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We’ve just finished delivering in-person media training, across the country, to the incredible finalists in this year’s AgriFutures Rural Women’s Award. What an inspiring range of initiatives being championed by these women in their local communities. 

In the sessions, we spent a fair bit of time on interview technique, because we all know that great interviews sit at the heart of great media content. In the spirit of our 21st year, here’s 21 tips to help you perform your best in a media interview.

  1. Remember the rule of 10 – make sure you listen to, read or watch at least 10 pieces of content from the journalist or publication you are interviewing with to get acquainted with their style and approach.
  2. Wear something you feel comfortable and confident in, and that is consistent to the subject you’re being interviewed for – don’t dress corporate if you’re being interviewed on-farm. Avoid distracting clothing or noisy accessories.
  3. Arrive early to the interview location and be ready to start on time. Or if by phone or online check that your equipment works well – check audio levels and video.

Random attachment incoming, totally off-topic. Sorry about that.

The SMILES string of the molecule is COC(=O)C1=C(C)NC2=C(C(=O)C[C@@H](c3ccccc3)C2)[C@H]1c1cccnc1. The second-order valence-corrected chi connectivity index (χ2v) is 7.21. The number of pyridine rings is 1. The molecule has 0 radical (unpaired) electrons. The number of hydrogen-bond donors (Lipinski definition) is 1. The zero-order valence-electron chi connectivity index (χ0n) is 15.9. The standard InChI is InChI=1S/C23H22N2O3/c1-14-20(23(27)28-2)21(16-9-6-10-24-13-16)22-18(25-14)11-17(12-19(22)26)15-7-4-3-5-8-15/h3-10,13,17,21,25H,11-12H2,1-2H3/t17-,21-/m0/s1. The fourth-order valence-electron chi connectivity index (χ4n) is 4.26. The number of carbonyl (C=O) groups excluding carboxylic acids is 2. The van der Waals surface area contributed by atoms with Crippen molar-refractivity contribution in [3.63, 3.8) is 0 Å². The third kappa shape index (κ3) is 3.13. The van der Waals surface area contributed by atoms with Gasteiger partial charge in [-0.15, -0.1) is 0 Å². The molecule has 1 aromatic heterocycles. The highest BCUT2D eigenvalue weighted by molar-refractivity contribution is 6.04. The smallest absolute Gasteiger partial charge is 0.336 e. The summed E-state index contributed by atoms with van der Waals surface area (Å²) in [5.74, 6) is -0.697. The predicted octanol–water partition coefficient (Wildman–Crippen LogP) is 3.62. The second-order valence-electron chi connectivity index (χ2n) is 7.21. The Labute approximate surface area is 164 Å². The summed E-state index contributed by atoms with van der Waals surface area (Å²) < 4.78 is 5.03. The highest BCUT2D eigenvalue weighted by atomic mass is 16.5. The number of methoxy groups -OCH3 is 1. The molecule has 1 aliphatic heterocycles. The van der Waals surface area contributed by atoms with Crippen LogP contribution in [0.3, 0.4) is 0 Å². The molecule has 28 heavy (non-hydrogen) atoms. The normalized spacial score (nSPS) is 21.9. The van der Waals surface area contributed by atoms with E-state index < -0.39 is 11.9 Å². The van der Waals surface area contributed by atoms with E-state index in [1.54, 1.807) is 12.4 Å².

4. Prepare and practice your talking points and key messages but don’t over prepare to the point you sound rehearsed.
  5. Be aware of your surroundings and avoid distractions or interruptions. (Don’t forget to put your mobile phone on silent).
  6. Listen carefully to the interviewer’s questions and answer them thoughtfully – always keeping in mind your own key messages you want to get across in the interview.
  7. Avoid using jargon or technical terms that the audience may not understand.
  8. Ask for clarification if you are unsure of a question.
  9. Speak in soundbites that can be easily quoted or replayed.
  10. Speak clearly and confidently but don’t be afraid to show your personality.
  11. Keep you answers concise and to the point, and avoid rambling or going off-topic.
  12. Be aware of your tone of voice and avoid speaking too quickly or softly.
  13. Record yourself and play it back to hear what others hear and to check if you are over using filler words such as “um” or “ah.”
  14. Be aware of your body language and maintain eye contact.
  15. Use examples and anecdotes to illustrate your points and bring your points to life.
  16. Don’t be defensive or get into arguments.
  17. Don’t make assumptions or speculate about unknowns. If you don’t know – say so.
  18. Stay calm and composed, even if you are asked tough questions.
  19. Stay in control and know how to bridge to your most important messages.
  20. Thank the interviewer for the opportunity and follow up with a thank-you note.
  21. Remain connected; stay in the journalist’s world by following them on social media etc.

If you’d like help to prepare for upcoming media opportunities, let us know and we can share details of our one-on-one or small group media training programs.

Sue Hardman